The Daily Northwestern

Balk: Voting is an insufficient form of political participation

Back to Article
Back to Article

Balk: Voting is an insufficient form of political participation

Tim Balk, Opinion Editor

Hang on for a minute...we're trying to find some more stories you might like.


Email This Story






Word on the street is that Northwestern students should vote. In fact, since the start of Winter Quarter, The Daily has published two columns imploring students to hit the polls this year. I concur with those columns: voting is a worthwhile thing to do. Democracy is central to our lives.       

But voting alone does not make an excellent New Year’s resolution. Nope, in 2016 NU students should do a heck of a lot more than just throwing their support to Bernie Sanders or Hillary Clinton (Is Martin O’Malley still running for president? Who knows?!) or someone from the field of wackadoo Republicans.

In case you have not been paying close attention to the presidential election, it’s been a total you-know-what show, already featuring racist, sexist, homophobic, jingoistic and even totalitarian themes.

This year, NU students should not be bystanders in what could conceivably be an impending electoral train wreck. Even with the U.S.’ proverbial ship sailing smoothly under an able captain in President Barack Obama, and an economy largely recovered from the Great Recession, Americans are angry. Politicians are successfully tapping into that anger, with Bernie Sanders’ half-baked calls for an Americanized socialism striking a chord with millennials impatient at the pace of progress, and Donald Trump’s pandering populism inspiring a large group of Americans nostalgic for the society they perceive, often rightly, to have been lost.

It’s going to be hard to make America great again. Because America, even with its racism, patriarchy and incomplete democracy, has never been greater for people of all types than it is today.

Not to sound too much like Sylvester Stallone in “Rocky Balboa,” but we have to keep moving forward. And nobody, not even Donald Trump, is going to stop America’s collective movement forward on the arc of justice and equality. Well, as long as the institutions that have incited change for decades continue to do so.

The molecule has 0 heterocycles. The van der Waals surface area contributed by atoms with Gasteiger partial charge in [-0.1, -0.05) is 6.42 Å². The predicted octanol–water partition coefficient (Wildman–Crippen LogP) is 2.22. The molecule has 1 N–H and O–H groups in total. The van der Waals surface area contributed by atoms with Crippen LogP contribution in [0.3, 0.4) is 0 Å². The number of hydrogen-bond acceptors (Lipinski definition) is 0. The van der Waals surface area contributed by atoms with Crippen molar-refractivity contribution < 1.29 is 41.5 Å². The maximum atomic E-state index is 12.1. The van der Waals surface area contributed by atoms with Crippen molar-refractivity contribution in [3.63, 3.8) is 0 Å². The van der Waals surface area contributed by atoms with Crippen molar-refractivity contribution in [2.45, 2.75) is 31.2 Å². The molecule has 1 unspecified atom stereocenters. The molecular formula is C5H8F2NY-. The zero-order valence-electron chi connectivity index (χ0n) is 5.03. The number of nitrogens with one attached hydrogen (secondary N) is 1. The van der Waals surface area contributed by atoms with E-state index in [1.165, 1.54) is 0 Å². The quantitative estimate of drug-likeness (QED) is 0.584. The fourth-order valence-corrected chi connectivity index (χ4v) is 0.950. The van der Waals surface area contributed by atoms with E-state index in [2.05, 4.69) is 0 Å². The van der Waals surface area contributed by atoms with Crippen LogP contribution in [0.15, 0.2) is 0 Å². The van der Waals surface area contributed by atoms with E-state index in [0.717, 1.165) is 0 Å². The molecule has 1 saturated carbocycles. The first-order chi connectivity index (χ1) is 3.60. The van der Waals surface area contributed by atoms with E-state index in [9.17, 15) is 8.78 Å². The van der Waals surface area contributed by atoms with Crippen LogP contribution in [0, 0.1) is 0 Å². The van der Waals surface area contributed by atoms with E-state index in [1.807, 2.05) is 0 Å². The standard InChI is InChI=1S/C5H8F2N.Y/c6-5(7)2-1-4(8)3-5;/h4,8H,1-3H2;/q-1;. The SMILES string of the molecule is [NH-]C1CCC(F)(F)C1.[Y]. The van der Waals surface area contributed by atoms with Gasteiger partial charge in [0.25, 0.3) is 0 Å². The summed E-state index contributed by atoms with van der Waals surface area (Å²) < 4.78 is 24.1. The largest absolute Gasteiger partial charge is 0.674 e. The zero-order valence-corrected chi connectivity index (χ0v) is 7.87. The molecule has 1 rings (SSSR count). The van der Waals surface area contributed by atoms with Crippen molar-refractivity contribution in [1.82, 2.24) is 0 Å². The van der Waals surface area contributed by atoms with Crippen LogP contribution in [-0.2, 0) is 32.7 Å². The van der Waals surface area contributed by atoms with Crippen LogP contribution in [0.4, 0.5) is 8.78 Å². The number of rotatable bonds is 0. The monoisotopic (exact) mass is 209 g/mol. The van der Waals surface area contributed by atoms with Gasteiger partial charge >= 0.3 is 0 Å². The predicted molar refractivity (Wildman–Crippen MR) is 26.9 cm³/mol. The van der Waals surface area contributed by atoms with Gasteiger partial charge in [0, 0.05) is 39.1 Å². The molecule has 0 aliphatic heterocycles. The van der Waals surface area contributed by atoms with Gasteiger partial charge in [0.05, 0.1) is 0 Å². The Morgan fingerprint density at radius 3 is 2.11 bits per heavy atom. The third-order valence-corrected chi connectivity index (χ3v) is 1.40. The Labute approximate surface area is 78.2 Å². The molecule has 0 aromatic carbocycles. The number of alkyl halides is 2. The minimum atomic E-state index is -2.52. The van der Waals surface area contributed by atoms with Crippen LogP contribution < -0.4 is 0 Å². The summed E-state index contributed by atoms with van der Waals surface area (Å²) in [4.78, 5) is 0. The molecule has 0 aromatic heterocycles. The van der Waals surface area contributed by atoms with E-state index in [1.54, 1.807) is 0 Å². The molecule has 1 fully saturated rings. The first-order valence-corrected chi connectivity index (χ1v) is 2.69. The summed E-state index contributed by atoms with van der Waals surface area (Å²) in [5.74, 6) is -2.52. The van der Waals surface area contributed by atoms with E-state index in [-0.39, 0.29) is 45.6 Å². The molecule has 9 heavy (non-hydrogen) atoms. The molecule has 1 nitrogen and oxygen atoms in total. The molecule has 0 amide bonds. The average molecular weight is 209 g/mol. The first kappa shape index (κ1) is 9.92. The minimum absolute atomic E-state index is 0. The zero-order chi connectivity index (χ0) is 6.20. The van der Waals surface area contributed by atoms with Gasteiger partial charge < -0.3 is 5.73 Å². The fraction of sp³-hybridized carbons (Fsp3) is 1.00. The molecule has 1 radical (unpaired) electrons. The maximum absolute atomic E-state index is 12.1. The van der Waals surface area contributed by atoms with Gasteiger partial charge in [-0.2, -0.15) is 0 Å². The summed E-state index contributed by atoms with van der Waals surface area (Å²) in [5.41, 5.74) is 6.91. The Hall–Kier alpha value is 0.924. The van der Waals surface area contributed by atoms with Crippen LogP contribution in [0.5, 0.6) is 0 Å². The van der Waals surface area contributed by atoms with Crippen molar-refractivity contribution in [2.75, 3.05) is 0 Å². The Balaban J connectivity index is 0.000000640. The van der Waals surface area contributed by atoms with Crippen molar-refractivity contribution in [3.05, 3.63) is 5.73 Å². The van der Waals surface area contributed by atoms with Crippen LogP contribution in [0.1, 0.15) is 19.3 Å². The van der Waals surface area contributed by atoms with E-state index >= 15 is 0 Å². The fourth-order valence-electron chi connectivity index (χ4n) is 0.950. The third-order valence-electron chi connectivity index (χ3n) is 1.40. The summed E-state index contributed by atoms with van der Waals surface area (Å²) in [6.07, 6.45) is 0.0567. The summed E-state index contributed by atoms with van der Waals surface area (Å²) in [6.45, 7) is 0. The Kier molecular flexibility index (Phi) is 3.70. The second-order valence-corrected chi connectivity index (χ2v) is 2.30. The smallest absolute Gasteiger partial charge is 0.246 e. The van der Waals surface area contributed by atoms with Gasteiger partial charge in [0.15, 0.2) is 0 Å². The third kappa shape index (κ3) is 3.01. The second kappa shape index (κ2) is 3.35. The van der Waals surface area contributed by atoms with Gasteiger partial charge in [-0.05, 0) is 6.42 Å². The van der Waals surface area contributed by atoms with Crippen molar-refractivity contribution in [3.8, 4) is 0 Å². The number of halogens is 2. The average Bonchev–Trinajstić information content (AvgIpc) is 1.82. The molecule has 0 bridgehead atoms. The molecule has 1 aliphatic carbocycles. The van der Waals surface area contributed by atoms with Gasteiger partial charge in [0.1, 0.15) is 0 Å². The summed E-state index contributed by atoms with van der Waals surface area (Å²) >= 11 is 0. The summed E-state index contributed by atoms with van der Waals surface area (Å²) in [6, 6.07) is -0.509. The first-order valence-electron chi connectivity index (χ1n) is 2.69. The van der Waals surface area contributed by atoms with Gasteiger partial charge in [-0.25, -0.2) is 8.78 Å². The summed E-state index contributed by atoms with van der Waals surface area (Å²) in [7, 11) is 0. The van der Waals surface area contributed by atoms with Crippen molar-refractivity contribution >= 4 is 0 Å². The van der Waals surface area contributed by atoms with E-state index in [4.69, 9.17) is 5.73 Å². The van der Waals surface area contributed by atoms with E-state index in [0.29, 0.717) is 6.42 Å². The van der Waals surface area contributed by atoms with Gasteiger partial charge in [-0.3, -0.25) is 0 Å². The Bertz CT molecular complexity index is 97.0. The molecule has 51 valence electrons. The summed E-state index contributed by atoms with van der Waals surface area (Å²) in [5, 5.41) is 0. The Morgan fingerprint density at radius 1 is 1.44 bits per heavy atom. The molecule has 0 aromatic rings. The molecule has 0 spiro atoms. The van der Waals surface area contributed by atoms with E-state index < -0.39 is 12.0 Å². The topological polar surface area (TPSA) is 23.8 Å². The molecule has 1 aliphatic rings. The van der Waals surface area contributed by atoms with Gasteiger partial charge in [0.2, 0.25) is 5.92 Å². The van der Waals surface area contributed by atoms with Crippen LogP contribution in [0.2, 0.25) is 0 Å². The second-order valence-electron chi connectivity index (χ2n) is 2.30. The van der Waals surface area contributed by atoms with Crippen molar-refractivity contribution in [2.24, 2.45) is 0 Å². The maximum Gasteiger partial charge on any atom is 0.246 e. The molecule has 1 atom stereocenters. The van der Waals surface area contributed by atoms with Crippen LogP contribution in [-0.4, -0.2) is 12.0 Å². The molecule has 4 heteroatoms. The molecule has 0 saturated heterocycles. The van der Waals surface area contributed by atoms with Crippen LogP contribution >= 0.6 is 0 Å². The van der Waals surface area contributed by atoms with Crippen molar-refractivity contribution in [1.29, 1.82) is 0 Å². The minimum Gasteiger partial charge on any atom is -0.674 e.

Such as…colleges and their students. NU students hold a unique place in our society, at the crossroads of an elite education and an unclear professional future. They hold a voice muted by their age and inexperience, yet amplified by their idealism and their ability to make and transform news.

In 2016, NU students ought to engage actively in a world that is, as always, changing. Engaging is a two-step process. And most NU students skip one step, if not both.

First, NU students tend not to do the research. They might have a strong sense of justice, or deep-seated political views, but the NU student who digs truly deeply into an issue, whether it is education or climate change or inequality or the judicial system, is still too rare.

Voting is, to some extent, always an act of ignorance. Nobody truly knows in depth every issue on which they vote, nor can they know the impact of the vote that they cast.

But understanding and caring about specific issues is valuable. NU offers tremendous resources to its students — from the classroom to the library to guest speakers to each other — to learn and discover. To contemplate and study.

And in today’s whirlwind of concerning current events, right and wrong answers are not always ascertainable. Still, to the extent that they are, NU students should develop and act on their wisdom.

The second step of engagement is active participation, not simply as a voter but as person capable of impacting and shaping peers’ views and actions. NU students should not shirk their opportunity to spark and inspire change. They should speak up, speak out and act.

Change rarely happens in a ballot box. NU students should push the issues they care about in the ways that they see fit, be it through research, writing, rallies or protests.

Yes, they can and should cast informed votes in elections that they care about. But they should also engage in ways beyond the casting of votes, and remember that active voting is just a step toward greater engagement.  

Tim Balk is a Medill sophomore. He can be contacted at timothybalk2018@u.northwestern.edu. If you would like to respond publicly to this column, send a Letter to the Editor to opinion@dailynorthwestern.com.

The views expressed in this piece do not necessarily reflect the views of all staff members of The Daily Northwestern.

Comments